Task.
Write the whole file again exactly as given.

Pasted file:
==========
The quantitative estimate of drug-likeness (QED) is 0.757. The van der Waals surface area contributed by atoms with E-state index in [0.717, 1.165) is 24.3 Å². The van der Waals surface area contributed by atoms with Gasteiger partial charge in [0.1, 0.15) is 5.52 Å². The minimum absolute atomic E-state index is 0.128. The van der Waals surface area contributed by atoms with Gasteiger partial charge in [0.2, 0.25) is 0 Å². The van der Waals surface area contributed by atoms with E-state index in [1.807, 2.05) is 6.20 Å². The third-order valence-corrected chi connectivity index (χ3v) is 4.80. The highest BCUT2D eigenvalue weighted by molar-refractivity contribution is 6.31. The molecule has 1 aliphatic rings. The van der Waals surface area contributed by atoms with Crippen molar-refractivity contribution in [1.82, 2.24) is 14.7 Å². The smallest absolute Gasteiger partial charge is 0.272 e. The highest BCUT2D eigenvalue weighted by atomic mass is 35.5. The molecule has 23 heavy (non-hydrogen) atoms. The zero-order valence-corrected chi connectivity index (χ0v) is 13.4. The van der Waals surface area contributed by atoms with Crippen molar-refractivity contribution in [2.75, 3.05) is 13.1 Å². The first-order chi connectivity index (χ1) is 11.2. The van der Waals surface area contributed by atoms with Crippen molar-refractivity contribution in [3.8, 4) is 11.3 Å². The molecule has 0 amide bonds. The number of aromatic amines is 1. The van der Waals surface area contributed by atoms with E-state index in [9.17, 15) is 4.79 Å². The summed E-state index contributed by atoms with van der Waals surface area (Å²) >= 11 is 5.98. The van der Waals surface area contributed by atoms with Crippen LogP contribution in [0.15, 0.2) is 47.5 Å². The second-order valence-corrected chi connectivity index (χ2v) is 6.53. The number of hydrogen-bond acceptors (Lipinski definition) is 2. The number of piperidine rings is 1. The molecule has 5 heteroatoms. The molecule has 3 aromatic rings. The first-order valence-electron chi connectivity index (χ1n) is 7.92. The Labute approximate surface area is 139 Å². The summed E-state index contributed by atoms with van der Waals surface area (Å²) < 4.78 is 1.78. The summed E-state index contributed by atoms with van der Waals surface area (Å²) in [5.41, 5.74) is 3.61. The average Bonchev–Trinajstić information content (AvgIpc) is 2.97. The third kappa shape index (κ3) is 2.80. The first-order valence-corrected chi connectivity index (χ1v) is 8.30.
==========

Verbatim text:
The quantitative estimate of drug-likeness (QED) is 0.757. The van der Waals surface area contributed by atoms with E-state index in [0.717, 1.165) is 24.3 Å². The van der Waals surface area contributed by atoms with Gasteiger partial charge in [0.1, 0.15) is 5.52 Å². The minimum absolute atomic E-state index is 0.128. The van der Waals surface area contributed by atoms with Gasteiger partial charge in [0.2, 0.25) is 0 Å². The van der Waals surface area contributed by atoms with E-state index in [1.807, 2.05) is 6.20 Å². The third-order valence-corrected chi connectivity index (χ3v) is 4.80. The highest BCUT2D eigenvalue weighted by molar-refractivity contribution is 6.31. The molecule has 1 aliphatic rings. The van der Waals surface area contributed by atoms with Crippen molar-refractivity contribution in [1.82, 2.24) is 14.7 Å². The smallest absolute Gasteiger partial charge is 0.272 e. The highest BCUT2D eigenvalue weighted by atomic mass is 35.5. The molecule has 23 heavy (non-hydrogen) atoms. The zero-order valence-corrected chi connectivity index (χ0v) is 13.4. The van der Waals surface area contributed by atoms with Crippen molar-refractivity contribution in [2.75, 3.05) is 13.1 Å². The first-order chi connectivity index (χ1) is 11.2. The van der Waals surface area contributed by atoms with Crippen molar-refractivity contribution in [3.8, 4) is 11.3 Å². The molecule has 0 amide bonds. The number of aromatic amines is 1. The van der Waals surface area contributed by atoms with E-state index in [9.17, 15) is 4.79 Å². The summed E-state index contributed by atoms with van der Waals surface area (Å²) >= 11 is 5.98. The van der Waals surface area contributed by atoms with Crippen LogP contribution in [0.15, 0.2) is 47.5 Å². The second-order valence-corrected chi connectivity index (χ2v) is 6.53. The number of hydrogen-bond acceptors (Lipinski definition) is 2. The number of piperidine rings is 1. The molecule has 5 heteroatoms. The molecule has 3 aromatic rings. The first-order valence-electron chi connectivity index (χ1n) is 7.92. The Labute approximate surface area is 139 Å². The summed E-state index contributed by atoms with van der Waals surface area (Å²) < 4.78 is 1.78. The summed E-state index contributed by atoms with van der Waals surface area (Å²) in [5.41, 5.74) is 3.61. The average Bonchev–Trinajstić information content (AvgIpc) is 2.97. The third kappa shape index (κ3) is 2.80. The first-order valence-corrected chi connectivity index (χ1v) is 8.30.